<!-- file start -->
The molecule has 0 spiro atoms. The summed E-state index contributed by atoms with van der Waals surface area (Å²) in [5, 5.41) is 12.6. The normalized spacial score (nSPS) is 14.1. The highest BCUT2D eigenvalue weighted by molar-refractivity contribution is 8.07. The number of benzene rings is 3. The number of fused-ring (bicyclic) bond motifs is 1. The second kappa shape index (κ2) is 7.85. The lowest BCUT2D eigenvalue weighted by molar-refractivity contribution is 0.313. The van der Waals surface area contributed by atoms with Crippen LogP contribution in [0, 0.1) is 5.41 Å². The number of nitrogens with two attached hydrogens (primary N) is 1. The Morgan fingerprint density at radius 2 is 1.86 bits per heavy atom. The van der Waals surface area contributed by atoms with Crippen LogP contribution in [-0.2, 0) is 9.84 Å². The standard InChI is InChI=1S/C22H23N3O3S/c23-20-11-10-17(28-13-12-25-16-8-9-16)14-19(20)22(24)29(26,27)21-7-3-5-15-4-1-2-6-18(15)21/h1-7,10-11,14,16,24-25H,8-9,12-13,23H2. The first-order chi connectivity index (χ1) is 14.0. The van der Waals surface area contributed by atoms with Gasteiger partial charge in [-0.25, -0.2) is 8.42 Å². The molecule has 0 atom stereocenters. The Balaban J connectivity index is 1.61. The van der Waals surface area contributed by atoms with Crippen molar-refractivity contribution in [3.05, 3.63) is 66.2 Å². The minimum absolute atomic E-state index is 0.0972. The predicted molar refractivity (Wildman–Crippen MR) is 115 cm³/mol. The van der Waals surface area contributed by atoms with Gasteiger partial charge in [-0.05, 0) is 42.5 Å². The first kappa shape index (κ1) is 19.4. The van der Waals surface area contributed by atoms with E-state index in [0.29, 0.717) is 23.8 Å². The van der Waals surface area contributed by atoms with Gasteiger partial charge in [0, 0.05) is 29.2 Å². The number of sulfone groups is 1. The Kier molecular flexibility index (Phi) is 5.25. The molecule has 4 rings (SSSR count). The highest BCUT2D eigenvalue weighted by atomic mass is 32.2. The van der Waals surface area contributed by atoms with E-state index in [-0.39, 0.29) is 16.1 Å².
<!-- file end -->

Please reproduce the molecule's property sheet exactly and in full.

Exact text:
The molecule has 0 spiro atoms. The summed E-state index contributed by atoms with van der Waals surface area (Å²) in [5, 5.41) is 12.6. The normalized spacial score (nSPS) is 14.1. The highest BCUT2D eigenvalue weighted by molar-refractivity contribution is 8.07. The number of benzene rings is 3. The number of fused-ring (bicyclic) bond motifs is 1. The second kappa shape index (κ2) is 7.85. The lowest BCUT2D eigenvalue weighted by molar-refractivity contribution is 0.313. The van der Waals surface area contributed by atoms with Crippen LogP contribution in [0, 0.1) is 5.41 Å². The number of nitrogens with two attached hydrogens (primary N) is 1. The Morgan fingerprint density at radius 2 is 1.86 bits per heavy atom. The van der Waals surface area contributed by atoms with Crippen LogP contribution in [-0.2, 0) is 9.84 Å². The standard InChI is InChI=1S/C22H23N3O3S/c23-20-11-10-17(28-13-12-25-16-8-9-16)14-19(20)22(24)29(26,27)21-7-3-5-15-4-1-2-6-18(15)21/h1-7,10-11,14,16,24-25H,8-9,12-13,23H2. The first-order chi connectivity index (χ1) is 14.0. The van der Waals surface area contributed by atoms with Gasteiger partial charge in [-0.25, -0.2) is 8.42 Å². The molecule has 0 atom stereocenters. The Balaban J connectivity index is 1.61. The van der Waals surface area contributed by atoms with Crippen molar-refractivity contribution in [3.05, 3.63) is 66.2 Å². The minimum absolute atomic E-state index is 0.0972. The predicted molar refractivity (Wildman–Crippen MR) is 115 cm³/mol. The van der Waals surface area contributed by atoms with Gasteiger partial charge in [-0.05, 0) is 42.5 Å². The first kappa shape index (κ1) is 19.4. The van der Waals surface area contributed by atoms with E-state index in [0.29, 0.717) is 23.8 Å². The van der Waals surface area contributed by atoms with Gasteiger partial charge in [0, 0.05) is 29.2 Å². The number of sulfone groups is 1. The Kier molecular flexibility index (Phi) is 5.25. The molecule has 4 rings (SSSR count). The highest BCUT2D eigenvalue weighted by atomic mass is 32.2. The van der Waals surface area contributed by atoms with E-state index in [-0.39, 0.29) is 16.1 Å².